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Kitchen drain help. 😫

brandonfbrandonf Posts: 172Member
I'm in the process of moving some cabinets around and adding a new countertop and sink. It's a 100 year old house with a cast-iron stack. Someone threw a rubber fernco over the female end of the cast iron that comes out of the wall and fit it to a PVC reducer down to inch and a half. I was tempted to leave it alone since it always worked but I noticed it's leaking at the rubber. I need to figure out how to properly transition the cast to PVC so I can set up my sink drains? I also learned never to pour grease down a drain. Thanks in advance.
Homeowner, Entrepreneur, Mechanic, Electrician,

"The toes you step on today are connected to the butt you'll have to kiss tomorrow". ---Vincent "Buddy" Cianci

Comments

  • HVACNUTHVACNUT Posts: 2,324Member
    I'm not sure but I'd say the PVC side is ok if it's not just the bushing but a short piece of pipe as well to butt against the cast.
    I believe a "No Hub" coupling would work instead of the furnco but wait for others to respond. There might be a better, different way to go about it altogether.
  • Danny ScullyDanny Scully Posts: 1,192Member
    Can you see the pipe in the basement? I would strongly consider cutting it there and starting over with PVC. You would use a No-Hub clamp as @HVACNUT suggested, not a fernco.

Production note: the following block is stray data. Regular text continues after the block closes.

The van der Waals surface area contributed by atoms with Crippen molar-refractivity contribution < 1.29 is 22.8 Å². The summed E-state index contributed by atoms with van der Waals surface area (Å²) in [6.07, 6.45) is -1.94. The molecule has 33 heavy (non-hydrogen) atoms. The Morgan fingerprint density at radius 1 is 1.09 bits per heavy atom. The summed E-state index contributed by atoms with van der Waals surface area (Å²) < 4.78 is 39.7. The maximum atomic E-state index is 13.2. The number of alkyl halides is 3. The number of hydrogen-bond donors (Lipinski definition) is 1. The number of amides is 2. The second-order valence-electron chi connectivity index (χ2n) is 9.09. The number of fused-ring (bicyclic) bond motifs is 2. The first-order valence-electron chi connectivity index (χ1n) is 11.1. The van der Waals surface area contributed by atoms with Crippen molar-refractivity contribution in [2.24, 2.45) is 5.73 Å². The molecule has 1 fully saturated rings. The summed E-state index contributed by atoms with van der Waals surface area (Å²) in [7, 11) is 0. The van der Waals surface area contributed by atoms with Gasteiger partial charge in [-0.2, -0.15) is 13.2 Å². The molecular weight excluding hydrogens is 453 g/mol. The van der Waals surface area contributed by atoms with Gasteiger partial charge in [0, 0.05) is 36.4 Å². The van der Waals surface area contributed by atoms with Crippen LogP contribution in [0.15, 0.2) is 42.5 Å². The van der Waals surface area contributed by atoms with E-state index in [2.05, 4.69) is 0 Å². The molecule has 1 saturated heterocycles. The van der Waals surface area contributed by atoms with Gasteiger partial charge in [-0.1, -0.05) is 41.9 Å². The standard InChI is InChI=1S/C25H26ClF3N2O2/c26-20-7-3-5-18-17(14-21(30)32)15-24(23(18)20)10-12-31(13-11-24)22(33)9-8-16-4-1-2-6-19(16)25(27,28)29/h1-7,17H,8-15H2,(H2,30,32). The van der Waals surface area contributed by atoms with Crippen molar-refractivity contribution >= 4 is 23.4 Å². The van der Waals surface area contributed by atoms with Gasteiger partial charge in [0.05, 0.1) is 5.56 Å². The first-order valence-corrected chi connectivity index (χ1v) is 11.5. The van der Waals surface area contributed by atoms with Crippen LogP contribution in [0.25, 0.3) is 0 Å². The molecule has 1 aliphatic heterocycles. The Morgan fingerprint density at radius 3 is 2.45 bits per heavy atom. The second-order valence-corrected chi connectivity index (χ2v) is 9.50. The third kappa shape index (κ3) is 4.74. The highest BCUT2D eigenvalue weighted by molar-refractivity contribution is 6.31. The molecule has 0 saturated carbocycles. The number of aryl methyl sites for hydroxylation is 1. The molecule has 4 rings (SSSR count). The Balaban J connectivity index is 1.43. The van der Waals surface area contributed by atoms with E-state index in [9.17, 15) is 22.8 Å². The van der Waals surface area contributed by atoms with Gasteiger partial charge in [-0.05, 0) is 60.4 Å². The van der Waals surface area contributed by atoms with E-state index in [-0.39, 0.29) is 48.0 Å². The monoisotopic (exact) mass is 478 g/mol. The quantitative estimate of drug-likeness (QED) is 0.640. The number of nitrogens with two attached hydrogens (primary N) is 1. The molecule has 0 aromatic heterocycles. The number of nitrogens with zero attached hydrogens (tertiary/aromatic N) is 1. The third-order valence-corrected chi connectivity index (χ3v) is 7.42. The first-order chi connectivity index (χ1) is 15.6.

• Intplm.Intplm. Posts: 777Member
    Since the cast iron is not leaking there are a few different things you can do directly in or at the CI hub.
    Research a "manoff", or a "push gasket". The push gasket is the least amount of work and are usually available at a supply house.

    While you are at it. Update your pipe size to the sink drain from inch and a half to two inch. Doing that will bring the job up to code and make for a better job in the long run. Less chance of clogs, better flow.

    If you don't want to use a manoff or push gasket, check to see if you have enough room behind the bell on the cast iron pipe to install a no hub clamp. If you do, cut it off and install a no hub clamp there. No hub clamps work on pipe and not on the outside diameter of a cast iron bell so do not try that . It will not work. It will leak.
    If there is a sanitary tee or (TY) inside the wall (and I'm thinking there is,) you will not have enough room to install a NH clamp.
    You will need to cut the TY out and replace it with a PVC (TY). This can be a lot of work.

    Lastly. You can install a reducing fernco coupling over the hub of the cast iron, similar to what you had before, but not quite the same. The outside diameter of a cast iron hub is not a standard pipe size offered by fernco but ferncos do fit over the hub. So if you go this route you will need to tighten things up a bit on the cast iron hub to get a good connection.
    @brandonf
    Good luck. Hope this helps.

  • Danny ScullyDanny Scully Posts: 1,192Member
    1-1/2” is actually the minimum pipe size for a kitchen sink drain @Intplm., as well as shower drains. Also, ferncos aren’t up to code as they have no stops.
  • Intplm.Intplm. Posts: 777Member

    1-1/2” is actually the minimum pipe size for a kitchen sink drain @Intplm., as well as shower drains. Also, ferncos aren’t up to code as they have no stops.

    Not in my neck of the woods @Danny Scully . 2" is the required pipe size for a kitchen sinks updated many years ago from 1-1/2", and shower drains have always been 2". But I do agree with you as to the your fernco information. They have never been accepted for the reason you mentioned.